In a startling change of pace, “Your Father’s Eyes” gives a deliberately non-representative, essentially incomplete, and still very sensitive account of sexual assault. Its lyrics are precise and passionate in tracing the contours of the experience of empathy. When Rønnenfelt sings about the subject’s “traits appearing changed” upon learning of their resonant secret, I don’t take that to imply judgment, but rather I consider it a reference to the nature of conceiving of another subject in a world of objects. The music and lyrics are imbued with a Husserlian understanding of memory, which catalogs the past as a means of passing through the opacity of experience into the frame of the other. Here, we come up on an understanding of personal history that is more complicated and more persuasive than that expressed by Heidegger in his Schwarze Hefte. Heidegger needs to invalidate and erase the history of an isolated other to preserve memory as a particular form of difference, but Rønnenfelt instrumentalizes memory to establish love and understanding, something that a good fascist might find unthinkable.

I turn briefly to one of Rønnenfelt’s inspirations, and another problematic and narcissistic record, but one that no one would ever accuse of fascist sympathies: Young Americans by David Bowie. In describing the genre of that album, Bowie appropriated the term “plastic soul” from the black music of the 1960s, which referred to poor white copies of black music. Bowie was a white Englishman trying to be a black bandleader, and at certain climactic moments, the Rønnenfelt of This World Is Not Enough is a Danish version of Bowie’s version of James Brown. The key point here is that Bowie failed in his approximation and had no hope of succeeding. The creative act achieved by Young Americans was situated in the uncanny, against the wall delineating the expressive gap between David Bowie and James Brown. This World Is Not Enough is similarly creative; Rønnenfelt is trying his hand at jazz, and occasionally belting out britpop hooks, but sings in a low, drunken snarl and slurs his words in the confusion of individual experience. “King Of Song” is still disturbing, but takes on a different meaning when detached from traditional notions of conquest and contextualized in line with the lyrical master, the supreme poet, or the bandleader. The anxiety expressed by Rønnenfelt is that of an encounter with a limited and unchanging world, and of the solipsistic reaching into it by the tendril of the creative will.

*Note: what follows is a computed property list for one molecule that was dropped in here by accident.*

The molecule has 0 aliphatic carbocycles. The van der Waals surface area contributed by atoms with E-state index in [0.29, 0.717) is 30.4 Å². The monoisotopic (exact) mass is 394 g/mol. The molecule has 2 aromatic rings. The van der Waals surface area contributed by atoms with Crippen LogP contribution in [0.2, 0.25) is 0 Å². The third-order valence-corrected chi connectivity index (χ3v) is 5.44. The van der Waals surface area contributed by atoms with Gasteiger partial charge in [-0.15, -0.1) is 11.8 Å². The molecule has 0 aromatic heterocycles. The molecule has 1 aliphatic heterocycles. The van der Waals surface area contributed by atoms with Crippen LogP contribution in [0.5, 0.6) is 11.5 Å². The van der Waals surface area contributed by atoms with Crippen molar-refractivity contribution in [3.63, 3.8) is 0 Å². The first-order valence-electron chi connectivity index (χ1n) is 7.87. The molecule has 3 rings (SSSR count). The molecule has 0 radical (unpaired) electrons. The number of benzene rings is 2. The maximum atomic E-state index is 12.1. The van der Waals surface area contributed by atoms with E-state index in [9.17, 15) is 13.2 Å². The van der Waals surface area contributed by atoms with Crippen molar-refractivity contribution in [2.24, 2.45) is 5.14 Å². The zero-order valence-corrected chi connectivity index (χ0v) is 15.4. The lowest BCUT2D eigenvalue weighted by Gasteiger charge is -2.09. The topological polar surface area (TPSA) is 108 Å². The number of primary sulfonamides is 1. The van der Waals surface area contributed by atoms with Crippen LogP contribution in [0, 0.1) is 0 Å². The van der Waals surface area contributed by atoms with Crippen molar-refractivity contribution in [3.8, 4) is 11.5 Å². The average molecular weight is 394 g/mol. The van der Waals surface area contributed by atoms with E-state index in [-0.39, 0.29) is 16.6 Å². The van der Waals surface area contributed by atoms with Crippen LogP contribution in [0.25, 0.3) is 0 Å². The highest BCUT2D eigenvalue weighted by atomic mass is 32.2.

My account of this album is distanced and, in a way, insensitive, and I’m scared that I might do violence to conflicting accounts through the cut-and-dry normative determination implied in a rating. Not rating it doesn’t really accomplish anything, though, and ultimately every rating comes with an implied asterisk. I do think Rønnenfelt’s fascism fetish comes into play on this record, which is essentially a long-form self-reflection. Still, this self-reflection tries and fails to place the other in parenthesis and comes up against the radical inconsistency of the calculative logic of the Shoah. His violent longing for something more from experience ends with a woeful, empathic divorce from calculation, a kind of falling into the richness of the world. Geoffrey Hill’s “September Song,” an elegy for a 10-year-old boy killed in a concentration camp, offers a contradiction to which Rønnenfelt might concede:

“Undesirable you may have been, untouchable
you were not. Not forgotten
or passed over at the proper time.

As estimated, you died. Things marched,
sufficient, to that end.
Just so much Zyklon and leather, patented
terror, so many routine cries.

(I have made
an elegy for myself it
is true)

September fattens on vines. Roses
flake from the wall. The smoke
of harmless fire drifts to my eyes.

This is plenty. This is more than enough.”

Links: Marching Church - Sacred Bones/Posh Isolation